Some interesting thoughts about electronics and power consumption. But there is another side of electronics that is so often completely ignored or at least ignored in big parts: EMF.

There’s rightfully much ado about the climate — from extreme weather events, severe droughts and water crises to fossil fuels and the race to renewables. However, there’s far too little talk about electronics and their role in environmental ecosystems.

Source: At the Core of Sustainable Electronics · Environmental Leader · Environmental Management News

Some good starting point. It would be prudent to point to some other aspect of electronics, that is EMF, both by WIFI and dirty electricity, ie spikes, surges and harmonics within the electrical network.
While WIFI is already openly debated and dangers are researched, the dirty electricity phenomenon seem to be widely ignored.

In terms of WIFI, I’d like to add the point that while I am aware of the possible and likely health impacts of it, I am too comfortable to change it and discard it. However my router has a setting that allows for scheduled WIFI and the WIFI switches automatically off over night. Any WIFI devices are kept away from the bedrooms, the kids switch theirs off in the evening.

In terms of dirty electricity, there is not too much one can do other than installing filters. Tests in terms of transients and spikes back into the grid are hardly controlled by regulations and not tested. Fact is you CAN test it and find out retrospectively which device is good or worse.

And in terms of EMF emitted from devices, it would appear that regulations are far too liberal. Most LED and CFL’s are terrible, and so are many power supplies, ie transformers for our lovely gadgets. The one for my laptop is a massive emitter of EMF hence I keep it well away from me.

Rule of thumb: Switch off whatever you do not need, including bluetooth, wifi and transformers.

Need to know more? Have a look at Paul Waddell’s website.

Related Posts

Pieces of salada crisp bread, broken up and stacked up


I have been a scout leader for more than a decade now and one of the things we learnt and what we try and teach the kids is SALADA. This is an acronym for “Stop Assess Listen Allocate Do Assess again”. It is also symbolised by a piece of the brand salada crisp bread that you try and stuff into your mouth in one big piece – which does hardly work – without pain that is. So the lesson from this is also that you need to break it down into chunks to eat it. Just like you have to break down your task into manageable chunks to do them. This aligns with the “Allocate” in SALADA, ie break it up and give your team members jobs.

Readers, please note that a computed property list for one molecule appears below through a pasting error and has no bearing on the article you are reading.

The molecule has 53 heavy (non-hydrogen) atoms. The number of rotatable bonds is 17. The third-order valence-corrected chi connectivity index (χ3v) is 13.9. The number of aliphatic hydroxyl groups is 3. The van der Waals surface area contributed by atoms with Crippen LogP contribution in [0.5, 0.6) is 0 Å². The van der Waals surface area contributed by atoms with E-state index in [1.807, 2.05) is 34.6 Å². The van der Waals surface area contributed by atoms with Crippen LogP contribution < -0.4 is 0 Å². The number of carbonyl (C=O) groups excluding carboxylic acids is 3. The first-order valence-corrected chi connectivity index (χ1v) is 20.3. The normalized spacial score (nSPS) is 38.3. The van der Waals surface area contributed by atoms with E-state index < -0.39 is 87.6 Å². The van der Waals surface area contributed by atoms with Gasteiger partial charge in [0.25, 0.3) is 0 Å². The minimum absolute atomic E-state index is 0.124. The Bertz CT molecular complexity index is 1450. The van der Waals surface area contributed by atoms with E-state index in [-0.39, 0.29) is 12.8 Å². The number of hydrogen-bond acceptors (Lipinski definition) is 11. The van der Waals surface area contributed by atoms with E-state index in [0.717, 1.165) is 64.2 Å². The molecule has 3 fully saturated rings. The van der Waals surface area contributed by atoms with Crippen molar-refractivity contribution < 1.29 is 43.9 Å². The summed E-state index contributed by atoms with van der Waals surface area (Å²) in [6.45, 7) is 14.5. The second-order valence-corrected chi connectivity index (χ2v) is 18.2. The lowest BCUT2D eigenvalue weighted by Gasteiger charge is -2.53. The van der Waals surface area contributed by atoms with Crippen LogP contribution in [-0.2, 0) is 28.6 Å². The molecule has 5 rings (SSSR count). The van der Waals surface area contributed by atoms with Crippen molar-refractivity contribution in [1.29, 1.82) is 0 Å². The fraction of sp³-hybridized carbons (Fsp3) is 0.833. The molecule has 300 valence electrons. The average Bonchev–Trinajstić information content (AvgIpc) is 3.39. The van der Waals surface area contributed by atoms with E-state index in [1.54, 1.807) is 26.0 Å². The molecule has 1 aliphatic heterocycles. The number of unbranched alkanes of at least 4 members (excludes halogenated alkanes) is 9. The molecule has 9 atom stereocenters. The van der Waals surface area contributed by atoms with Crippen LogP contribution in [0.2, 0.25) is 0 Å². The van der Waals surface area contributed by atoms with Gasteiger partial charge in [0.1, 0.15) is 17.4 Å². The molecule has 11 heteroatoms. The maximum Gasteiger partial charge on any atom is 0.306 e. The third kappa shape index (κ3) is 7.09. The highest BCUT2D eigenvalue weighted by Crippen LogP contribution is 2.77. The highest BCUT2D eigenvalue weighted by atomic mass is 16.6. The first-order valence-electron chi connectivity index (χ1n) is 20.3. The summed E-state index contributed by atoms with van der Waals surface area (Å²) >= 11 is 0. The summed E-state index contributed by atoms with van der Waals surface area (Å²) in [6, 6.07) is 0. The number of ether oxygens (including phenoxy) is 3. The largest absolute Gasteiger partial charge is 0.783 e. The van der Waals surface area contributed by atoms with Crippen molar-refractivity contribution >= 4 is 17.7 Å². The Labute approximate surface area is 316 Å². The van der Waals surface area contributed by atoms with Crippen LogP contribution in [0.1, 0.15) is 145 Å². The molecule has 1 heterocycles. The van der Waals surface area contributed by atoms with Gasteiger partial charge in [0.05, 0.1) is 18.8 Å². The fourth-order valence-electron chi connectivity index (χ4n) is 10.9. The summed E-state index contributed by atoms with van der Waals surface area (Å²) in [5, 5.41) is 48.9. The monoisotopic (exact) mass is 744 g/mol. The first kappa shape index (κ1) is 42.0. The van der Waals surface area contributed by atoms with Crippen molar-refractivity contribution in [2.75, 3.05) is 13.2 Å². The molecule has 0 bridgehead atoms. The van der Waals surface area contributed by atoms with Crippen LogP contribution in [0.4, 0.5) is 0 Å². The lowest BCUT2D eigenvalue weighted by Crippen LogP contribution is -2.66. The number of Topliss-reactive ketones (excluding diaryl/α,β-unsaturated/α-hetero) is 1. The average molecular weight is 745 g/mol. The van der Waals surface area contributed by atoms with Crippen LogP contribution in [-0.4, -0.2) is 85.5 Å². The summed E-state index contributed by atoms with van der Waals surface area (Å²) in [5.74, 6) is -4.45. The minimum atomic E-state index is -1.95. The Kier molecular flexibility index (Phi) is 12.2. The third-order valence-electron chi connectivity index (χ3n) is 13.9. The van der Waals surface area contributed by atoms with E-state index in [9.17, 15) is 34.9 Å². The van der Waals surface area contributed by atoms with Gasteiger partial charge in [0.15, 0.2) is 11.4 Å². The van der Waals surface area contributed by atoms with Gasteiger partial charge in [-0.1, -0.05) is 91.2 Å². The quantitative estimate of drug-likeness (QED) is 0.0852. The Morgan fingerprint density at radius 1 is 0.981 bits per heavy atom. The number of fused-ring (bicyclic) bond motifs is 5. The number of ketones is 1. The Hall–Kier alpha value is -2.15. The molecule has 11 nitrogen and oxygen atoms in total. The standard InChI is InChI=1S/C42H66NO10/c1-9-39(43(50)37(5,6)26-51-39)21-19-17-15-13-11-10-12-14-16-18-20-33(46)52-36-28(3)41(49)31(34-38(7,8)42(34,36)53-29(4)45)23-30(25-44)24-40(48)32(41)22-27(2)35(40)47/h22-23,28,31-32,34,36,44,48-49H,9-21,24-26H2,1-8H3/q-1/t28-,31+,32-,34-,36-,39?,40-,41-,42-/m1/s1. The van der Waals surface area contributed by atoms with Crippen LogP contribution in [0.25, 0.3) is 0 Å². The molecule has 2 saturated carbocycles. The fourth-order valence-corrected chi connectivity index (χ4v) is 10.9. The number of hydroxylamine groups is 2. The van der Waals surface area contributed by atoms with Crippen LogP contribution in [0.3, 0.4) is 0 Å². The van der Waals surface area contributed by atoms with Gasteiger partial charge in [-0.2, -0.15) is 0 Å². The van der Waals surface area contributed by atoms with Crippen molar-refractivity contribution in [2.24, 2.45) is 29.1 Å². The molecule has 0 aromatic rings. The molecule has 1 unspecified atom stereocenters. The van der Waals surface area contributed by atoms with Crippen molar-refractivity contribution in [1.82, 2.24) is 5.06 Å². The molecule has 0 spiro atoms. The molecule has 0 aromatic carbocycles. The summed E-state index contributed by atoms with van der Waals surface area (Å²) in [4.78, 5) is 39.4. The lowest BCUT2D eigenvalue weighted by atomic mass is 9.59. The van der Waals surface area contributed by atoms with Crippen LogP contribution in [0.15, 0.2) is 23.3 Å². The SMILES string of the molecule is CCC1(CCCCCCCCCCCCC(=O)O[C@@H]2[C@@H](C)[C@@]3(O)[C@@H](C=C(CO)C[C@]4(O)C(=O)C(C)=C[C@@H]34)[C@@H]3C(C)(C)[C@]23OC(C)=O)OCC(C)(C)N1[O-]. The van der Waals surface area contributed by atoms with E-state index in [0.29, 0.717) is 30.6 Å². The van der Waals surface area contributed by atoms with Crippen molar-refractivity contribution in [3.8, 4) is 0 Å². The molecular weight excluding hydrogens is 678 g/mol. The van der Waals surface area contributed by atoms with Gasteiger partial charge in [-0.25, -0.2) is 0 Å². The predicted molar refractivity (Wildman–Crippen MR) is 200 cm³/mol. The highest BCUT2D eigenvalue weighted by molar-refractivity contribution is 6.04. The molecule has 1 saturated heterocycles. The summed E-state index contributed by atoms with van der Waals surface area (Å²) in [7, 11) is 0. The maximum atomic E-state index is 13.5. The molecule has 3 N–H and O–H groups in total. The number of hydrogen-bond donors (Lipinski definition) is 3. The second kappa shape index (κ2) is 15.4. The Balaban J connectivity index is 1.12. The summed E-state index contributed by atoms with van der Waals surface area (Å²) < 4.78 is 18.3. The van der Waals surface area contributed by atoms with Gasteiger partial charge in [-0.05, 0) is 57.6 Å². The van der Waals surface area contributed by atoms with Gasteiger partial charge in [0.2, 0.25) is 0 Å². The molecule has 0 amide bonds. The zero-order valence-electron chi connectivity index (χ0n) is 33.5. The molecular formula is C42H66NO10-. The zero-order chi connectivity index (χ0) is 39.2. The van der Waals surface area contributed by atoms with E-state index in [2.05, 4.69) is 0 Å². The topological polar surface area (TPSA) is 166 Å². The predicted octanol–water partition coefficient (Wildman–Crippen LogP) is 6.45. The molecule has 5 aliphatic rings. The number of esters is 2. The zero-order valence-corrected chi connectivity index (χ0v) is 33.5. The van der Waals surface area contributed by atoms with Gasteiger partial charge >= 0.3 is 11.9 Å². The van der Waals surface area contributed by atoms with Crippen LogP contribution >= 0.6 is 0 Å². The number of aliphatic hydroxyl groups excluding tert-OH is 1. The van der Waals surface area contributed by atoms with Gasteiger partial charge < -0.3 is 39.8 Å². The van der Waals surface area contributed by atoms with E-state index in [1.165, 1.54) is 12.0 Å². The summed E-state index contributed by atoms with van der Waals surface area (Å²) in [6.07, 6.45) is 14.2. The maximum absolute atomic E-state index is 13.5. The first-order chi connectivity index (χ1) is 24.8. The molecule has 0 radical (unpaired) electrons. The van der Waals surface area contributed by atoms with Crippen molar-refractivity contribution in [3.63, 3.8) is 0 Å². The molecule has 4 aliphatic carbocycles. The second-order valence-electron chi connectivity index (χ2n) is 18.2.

COP26 – Just another talk? Up to you!

It’s that time of the year again – ground hog day – another global leader meeting to tackle climate change. Or to talk about tackling climate change.
Do whatever you can – at home or work, in your job, in your projects.
It’s up to you, not anyone else.

Horrible Hybrids – A reminder

Michael Braungart and William McDonough called them “horrible hybrids” in their 2002 book “Crade to Cradle”. Things that are fused together from different materials that cannot be separated and thus not recycled.

Soybeans in a supermarket in China

What to eat those days?

Being married to a vegetarian and not cooking extra at home, the family tend to eat vegetarian – with lots of soy products. So this post is more of a collection of thoughts around soy products. And yet again there’s confusing information out there. The general perception is that soy is good for you: Non-animal, vegan, high in protein, etc.

But then you do a bit of research and googling and find quite contradicting information as well.

Kiwibuilds 100,000 homes progress

The average build numbers according to my article published in 2018 would have been ~30,000 homes by now. The actual stats are somewhat lower than that: 934 – yes: 934. Even if we would say that starting up is hard and the initial output would have been lower, would we maybe not have expected 20,000 homes? But we got 934.

Leave a Reply